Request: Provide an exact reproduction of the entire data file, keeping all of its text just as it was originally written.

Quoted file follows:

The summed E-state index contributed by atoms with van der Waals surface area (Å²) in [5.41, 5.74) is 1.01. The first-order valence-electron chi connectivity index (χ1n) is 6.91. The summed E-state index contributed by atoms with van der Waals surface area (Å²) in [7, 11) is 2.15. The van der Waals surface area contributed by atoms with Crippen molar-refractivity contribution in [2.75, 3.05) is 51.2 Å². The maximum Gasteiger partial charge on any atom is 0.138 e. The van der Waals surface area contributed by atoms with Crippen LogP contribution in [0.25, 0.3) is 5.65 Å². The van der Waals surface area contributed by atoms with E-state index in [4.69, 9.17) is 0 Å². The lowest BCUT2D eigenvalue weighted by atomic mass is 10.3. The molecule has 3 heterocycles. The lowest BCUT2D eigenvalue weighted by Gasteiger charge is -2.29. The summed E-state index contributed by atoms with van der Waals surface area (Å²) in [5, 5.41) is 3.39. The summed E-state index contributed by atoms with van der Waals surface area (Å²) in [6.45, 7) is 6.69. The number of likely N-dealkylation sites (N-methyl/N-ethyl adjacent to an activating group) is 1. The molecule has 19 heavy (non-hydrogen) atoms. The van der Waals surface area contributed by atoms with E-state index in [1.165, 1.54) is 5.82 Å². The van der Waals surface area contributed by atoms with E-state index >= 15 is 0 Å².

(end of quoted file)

The summed E-state index contributed by atoms with van der Waals surface area (Å²) in [5.41, 5.74) is 1.01. The first-order valence-electron chi connectivity index (χ1n) is 6.91. The summed E-state index contributed by atoms with van der Waals surface area (Å²) in [7, 11) is 2.15. The van der Waals surface area contributed by atoms with Crippen molar-refractivity contribution in [2.75, 3.05) is 51.2 Å². The maximum Gasteiger partial charge on any atom is 0.138 e. The van der Waals surface area contributed by atoms with Crippen LogP contribution in [0.25, 0.3) is 5.65 Å². The van der Waals surface area contributed by atoms with E-state index in [4.69, 9.17) is 0 Å². The lowest BCUT2D eigenvalue weighted by atomic mass is 10.3. The molecule has 3 heterocycles. The lowest BCUT2D eigenvalue weighted by Gasteiger charge is -2.29. The summed E-state index contributed by atoms with van der Waals surface area (Å²) in [5, 5.41) is 3.39. The summed E-state index contributed by atoms with van der Waals surface area (Å²) in [6.45, 7) is 6.69. The number of likely N-dealkylation sites (N-methyl/N-ethyl adjacent to an activating group) is 1. The molecule has 19 heavy (non-hydrogen) atoms. The van der Waals surface area contributed by atoms with E-state index in [1.165, 1.54) is 5.82 Å². The van der Waals surface area contributed by atoms with E-state index >= 15 is 0 Å².